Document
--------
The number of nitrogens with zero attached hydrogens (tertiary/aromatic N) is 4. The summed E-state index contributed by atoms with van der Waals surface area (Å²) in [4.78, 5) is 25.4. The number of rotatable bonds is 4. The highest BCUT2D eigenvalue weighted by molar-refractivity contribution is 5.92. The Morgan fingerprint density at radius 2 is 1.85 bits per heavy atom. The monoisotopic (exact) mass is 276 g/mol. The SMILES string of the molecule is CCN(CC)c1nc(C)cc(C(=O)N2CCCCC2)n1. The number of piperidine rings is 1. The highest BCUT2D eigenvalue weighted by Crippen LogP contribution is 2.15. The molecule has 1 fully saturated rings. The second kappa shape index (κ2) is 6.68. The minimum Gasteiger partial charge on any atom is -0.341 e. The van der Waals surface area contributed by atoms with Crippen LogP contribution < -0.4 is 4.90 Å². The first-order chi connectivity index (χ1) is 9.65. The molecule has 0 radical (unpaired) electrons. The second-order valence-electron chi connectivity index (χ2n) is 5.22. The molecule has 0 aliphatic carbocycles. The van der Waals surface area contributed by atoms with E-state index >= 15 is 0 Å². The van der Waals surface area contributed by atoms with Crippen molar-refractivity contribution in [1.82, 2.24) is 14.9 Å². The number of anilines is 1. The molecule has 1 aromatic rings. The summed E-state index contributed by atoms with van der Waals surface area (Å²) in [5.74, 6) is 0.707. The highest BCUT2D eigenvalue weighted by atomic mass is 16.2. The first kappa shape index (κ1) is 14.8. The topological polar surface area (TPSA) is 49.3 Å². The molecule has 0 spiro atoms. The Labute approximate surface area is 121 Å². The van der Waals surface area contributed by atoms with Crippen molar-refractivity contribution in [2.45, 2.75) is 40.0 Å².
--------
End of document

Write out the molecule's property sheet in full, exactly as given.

The number of nitrogens with zero attached hydrogens (tertiary/aromatic N) is 4. The summed E-state index contributed by atoms with van der Waals surface area (Å²) in [4.78, 5) is 25.4. The number of rotatable bonds is 4. The highest BCUT2D eigenvalue weighted by molar-refractivity contribution is 5.92. The Morgan fingerprint density at radius 2 is 1.85 bits per heavy atom. The monoisotopic (exact) mass is 276 g/mol. The SMILES string of the molecule is CCN(CC)c1nc(C)cc(C(=O)N2CCCCC2)n1. The number of piperidine rings is 1. The highest BCUT2D eigenvalue weighted by Crippen LogP contribution is 2.15. The molecule has 1 fully saturated rings. The second kappa shape index (κ2) is 6.68. The minimum Gasteiger partial charge on any atom is -0.341 e. The van der Waals surface area contributed by atoms with Crippen LogP contribution < -0.4 is 4.90 Å². The first-order chi connectivity index (χ1) is 9.65. The molecule has 0 radical (unpaired) electrons. The second-order valence-electron chi connectivity index (χ2n) is 5.22. The molecule has 0 aliphatic carbocycles. The van der Waals surface area contributed by atoms with E-state index >= 15 is 0 Å². The van der Waals surface area contributed by atoms with Crippen molar-refractivity contribution in [1.82, 2.24) is 14.9 Å². The number of anilines is 1. The molecule has 1 aromatic rings. The summed E-state index contributed by atoms with van der Waals surface area (Å²) in [5.74, 6) is 0.707. The highest BCUT2D eigenvalue weighted by atomic mass is 16.2. The first kappa shape index (κ1) is 14.8. The topological polar surface area (TPSA) is 49.3 Å². The molecule has 0 spiro atoms. The Labute approximate surface area is 121 Å². The van der Waals surface area contributed by atoms with Crippen molar-refractivity contribution in [2.45, 2.75) is 40.0 Å².